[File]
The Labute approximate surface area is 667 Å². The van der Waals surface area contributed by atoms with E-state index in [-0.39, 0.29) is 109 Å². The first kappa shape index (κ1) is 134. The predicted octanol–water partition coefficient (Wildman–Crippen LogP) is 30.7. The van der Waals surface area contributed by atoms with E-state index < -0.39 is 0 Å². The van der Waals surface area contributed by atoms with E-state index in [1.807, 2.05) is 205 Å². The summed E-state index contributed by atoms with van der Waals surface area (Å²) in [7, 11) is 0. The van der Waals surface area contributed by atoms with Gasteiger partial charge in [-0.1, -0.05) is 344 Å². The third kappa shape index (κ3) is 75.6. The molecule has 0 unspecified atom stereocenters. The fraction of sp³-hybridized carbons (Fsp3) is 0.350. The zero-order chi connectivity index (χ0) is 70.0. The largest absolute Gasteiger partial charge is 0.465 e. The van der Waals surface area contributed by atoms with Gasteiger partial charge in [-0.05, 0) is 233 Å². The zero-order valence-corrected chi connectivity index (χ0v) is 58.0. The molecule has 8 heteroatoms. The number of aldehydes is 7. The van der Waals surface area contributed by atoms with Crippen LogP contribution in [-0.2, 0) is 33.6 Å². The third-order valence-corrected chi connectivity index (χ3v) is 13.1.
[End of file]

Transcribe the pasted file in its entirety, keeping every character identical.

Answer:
The Labute approximate surface area is 667 Å². The van der Waals surface area contributed by atoms with E-state index in [-0.39, 0.29) is 109 Å². The first kappa shape index (κ1) is 134. The predicted octanol–water partition coefficient (Wildman–Crippen LogP) is 30.7. The van der Waals surface area contributed by atoms with E-state index < -0.39 is 0 Å². The van der Waals surface area contributed by atoms with E-state index in [1.807, 2.05) is 205 Å². The summed E-state index contributed by atoms with van der Waals surface area (Å²) in [7, 11) is 0. The van der Waals surface area contributed by atoms with Gasteiger partial charge in [-0.1, -0.05) is 344 Å². The third kappa shape index (κ3) is 75.6. The molecule has 0 unspecified atom stereocenters. The fraction of sp³-hybridized carbons (Fsp3) is 0.350. The zero-order chi connectivity index (χ0) is 70.0. The largest absolute Gasteiger partial charge is 0.465 e. The van der Waals surface area contributed by atoms with Gasteiger partial charge in [-0.05, 0) is 233 Å². The zero-order valence-corrected chi connectivity index (χ0v) is 58.0. The molecule has 8 heteroatoms. The number of aldehydes is 7. The van der Waals surface area contributed by atoms with Crippen LogP contribution in [-0.2, 0) is 33.6 Å². The third-order valence-corrected chi connectivity index (χ3v) is 13.1.